I encourage Tim King to write more about, and the commenters to take first hand action with, seeing christians in churches, not on TV. I know many churches of many stripes, and none of them resemble the christianity that is witnessed to on TV. These people are there because they love the Lord, and want to spread what they found to others, both in spiritual terms and in loving/giving terms. They are democrat and republican and libitarian. Some are radical in their politics. But none of it matters inside the christian faith, and inside their churches.

    You don't watch Housewifes of Beverly Hills to see how your wife should act. You don't watch The Apprentice to see how most work relationships are. So don't watch political shows (including comedies) to see what chrisitians are like.

    March 5, 2012 at 2:17 pm |
    • KB

      Speaking as a young person who grew up a Christian: I look to my church for an example and what I see is people more concerned with fighting ideological and political battles than showing compassion and mercy to individuals around them. That's why I left Christianity.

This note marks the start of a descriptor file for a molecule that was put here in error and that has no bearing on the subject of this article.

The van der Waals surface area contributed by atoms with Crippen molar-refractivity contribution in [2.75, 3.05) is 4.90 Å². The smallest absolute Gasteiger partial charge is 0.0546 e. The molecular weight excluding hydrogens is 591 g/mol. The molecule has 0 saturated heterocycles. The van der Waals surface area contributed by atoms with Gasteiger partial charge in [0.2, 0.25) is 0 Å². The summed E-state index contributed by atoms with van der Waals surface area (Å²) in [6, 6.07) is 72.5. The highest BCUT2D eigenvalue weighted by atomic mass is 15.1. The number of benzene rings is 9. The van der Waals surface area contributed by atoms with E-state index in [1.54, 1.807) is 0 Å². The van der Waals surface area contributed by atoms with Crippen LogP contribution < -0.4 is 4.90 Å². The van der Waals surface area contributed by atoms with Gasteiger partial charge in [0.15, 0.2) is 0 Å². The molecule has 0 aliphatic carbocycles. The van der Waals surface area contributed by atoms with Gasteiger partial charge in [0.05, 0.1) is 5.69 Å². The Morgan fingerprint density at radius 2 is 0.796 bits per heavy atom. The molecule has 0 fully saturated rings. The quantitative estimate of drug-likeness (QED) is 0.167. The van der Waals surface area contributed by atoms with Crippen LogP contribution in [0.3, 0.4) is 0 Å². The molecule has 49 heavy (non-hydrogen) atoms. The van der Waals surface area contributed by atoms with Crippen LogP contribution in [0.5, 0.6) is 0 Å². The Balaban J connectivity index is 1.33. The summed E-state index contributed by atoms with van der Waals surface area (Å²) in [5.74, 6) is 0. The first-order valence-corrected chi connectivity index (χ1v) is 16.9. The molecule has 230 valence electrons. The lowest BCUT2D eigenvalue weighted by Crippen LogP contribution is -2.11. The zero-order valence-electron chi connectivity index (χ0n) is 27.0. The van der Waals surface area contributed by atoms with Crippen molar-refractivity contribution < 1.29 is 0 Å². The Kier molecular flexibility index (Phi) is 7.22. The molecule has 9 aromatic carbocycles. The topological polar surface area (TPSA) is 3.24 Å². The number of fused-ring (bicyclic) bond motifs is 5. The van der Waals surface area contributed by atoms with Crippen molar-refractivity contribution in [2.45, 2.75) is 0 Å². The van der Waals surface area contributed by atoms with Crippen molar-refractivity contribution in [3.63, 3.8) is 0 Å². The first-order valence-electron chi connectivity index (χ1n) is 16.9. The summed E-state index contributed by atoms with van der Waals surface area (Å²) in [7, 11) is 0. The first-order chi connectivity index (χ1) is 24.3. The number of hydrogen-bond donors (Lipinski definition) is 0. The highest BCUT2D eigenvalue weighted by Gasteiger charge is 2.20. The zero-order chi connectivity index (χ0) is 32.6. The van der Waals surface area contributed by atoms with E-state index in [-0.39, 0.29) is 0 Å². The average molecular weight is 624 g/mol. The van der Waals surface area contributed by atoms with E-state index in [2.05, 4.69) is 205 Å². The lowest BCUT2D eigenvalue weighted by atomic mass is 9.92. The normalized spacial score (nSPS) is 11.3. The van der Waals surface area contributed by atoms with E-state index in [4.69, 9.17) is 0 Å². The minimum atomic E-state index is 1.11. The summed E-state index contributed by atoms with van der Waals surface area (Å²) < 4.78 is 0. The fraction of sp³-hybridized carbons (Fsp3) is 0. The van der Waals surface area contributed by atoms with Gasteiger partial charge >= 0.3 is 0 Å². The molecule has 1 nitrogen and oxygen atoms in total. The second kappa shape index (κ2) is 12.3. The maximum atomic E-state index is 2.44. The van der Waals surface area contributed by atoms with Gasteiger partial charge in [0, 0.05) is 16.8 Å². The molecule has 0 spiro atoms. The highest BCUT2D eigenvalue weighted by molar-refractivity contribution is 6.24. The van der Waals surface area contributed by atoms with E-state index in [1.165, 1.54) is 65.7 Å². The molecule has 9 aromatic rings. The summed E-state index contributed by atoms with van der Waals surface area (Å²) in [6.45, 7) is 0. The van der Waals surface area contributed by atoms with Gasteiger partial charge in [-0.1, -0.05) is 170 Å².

March 6, 2012 at 1:27 pm |
    • Alan

      Amen to that. I've never been in a church that preached politics and anti anything other than what the Bible teaches us about sin. However the truth is in the Bible and we are called to love others, but not their sinful lives. So the question I keep asking myself and in discussions with others, is how do we deal with society's acceptance and approval of behaviors that are being shoved down our throat. When we know full well, historically where this road is going to lead us as a nation. And of course standing on a street corner screaming that God hates you is just pathetic.

      March 7, 2012 at 5:46 pm |
  12. cgraw12

    Reblogged this on twentysomethingdotorg and commented:
    This was amazing! I relate completely!

    March 5, 2012 at 10:10 am |
  13. Muldoon in Ohio

    When Christian churches rail against contraception, abortion, gay marriage, and other "sinful" behaviors, they are telling sinners to stay away – a distinct departure from Christ's teachings and His own behavior. To their credit, so to speak, Republicans have jumped on this bandwagon hoping to gain power, although everyone knows these secular practices will never go away.